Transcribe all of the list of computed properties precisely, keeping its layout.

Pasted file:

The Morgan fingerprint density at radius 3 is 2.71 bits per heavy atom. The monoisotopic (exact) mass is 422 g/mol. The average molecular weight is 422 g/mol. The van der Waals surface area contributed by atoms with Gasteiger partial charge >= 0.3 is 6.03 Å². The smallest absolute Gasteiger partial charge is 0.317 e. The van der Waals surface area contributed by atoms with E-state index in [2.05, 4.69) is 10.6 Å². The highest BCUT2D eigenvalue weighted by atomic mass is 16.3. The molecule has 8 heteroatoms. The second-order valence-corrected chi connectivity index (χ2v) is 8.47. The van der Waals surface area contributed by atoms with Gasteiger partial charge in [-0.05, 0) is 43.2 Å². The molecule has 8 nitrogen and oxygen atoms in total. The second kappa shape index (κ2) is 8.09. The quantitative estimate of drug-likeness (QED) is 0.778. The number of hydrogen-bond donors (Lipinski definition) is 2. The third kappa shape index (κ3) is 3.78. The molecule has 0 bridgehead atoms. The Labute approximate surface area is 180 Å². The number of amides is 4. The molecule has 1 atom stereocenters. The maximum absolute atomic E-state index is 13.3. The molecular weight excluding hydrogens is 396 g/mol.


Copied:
The Morgan fingerprint density at radius 3 is 2.71 bits per heavy atom. The monoisotopic (exact) mass is 422 g/mol. The average molecular weight is 422 g/mol. The van der Waals surface area contributed by atoms with Gasteiger partial charge >= 0.3 is 6.03 Å². The smallest absolute Gasteiger partial charge is 0.317 e. The van der Waals surface area contributed by atoms with E-state index in [2.05, 4.69) is 10.6 Å². The highest BCUT2D eigenvalue weighted by atomic mass is 16.3. The molecule has 8 heteroatoms. The second-order valence-corrected chi connectivity index (χ2v) is 8.47. The van der Waals surface area contributed by atoms with Gasteiger partial charge in [-0.05, 0) is 43.2 Å². The molecule has 8 nitrogen and oxygen atoms in total. The second kappa shape index (κ2) is 8.09. The quantitative estimate of drug-likeness (QED) is 0.778. The number of hydrogen-bond donors (Lipinski definition) is 2. The third kappa shape index (κ3) is 3.78. The molecule has 0 bridgehead atoms. The Labute approximate surface area is 180 Å². The number of amides is 4. The molecule has 1 atom stereocenters. The maximum absolute atomic E-state index is 13.3. The molecular weight excluding hydrogens is 396 g/mol.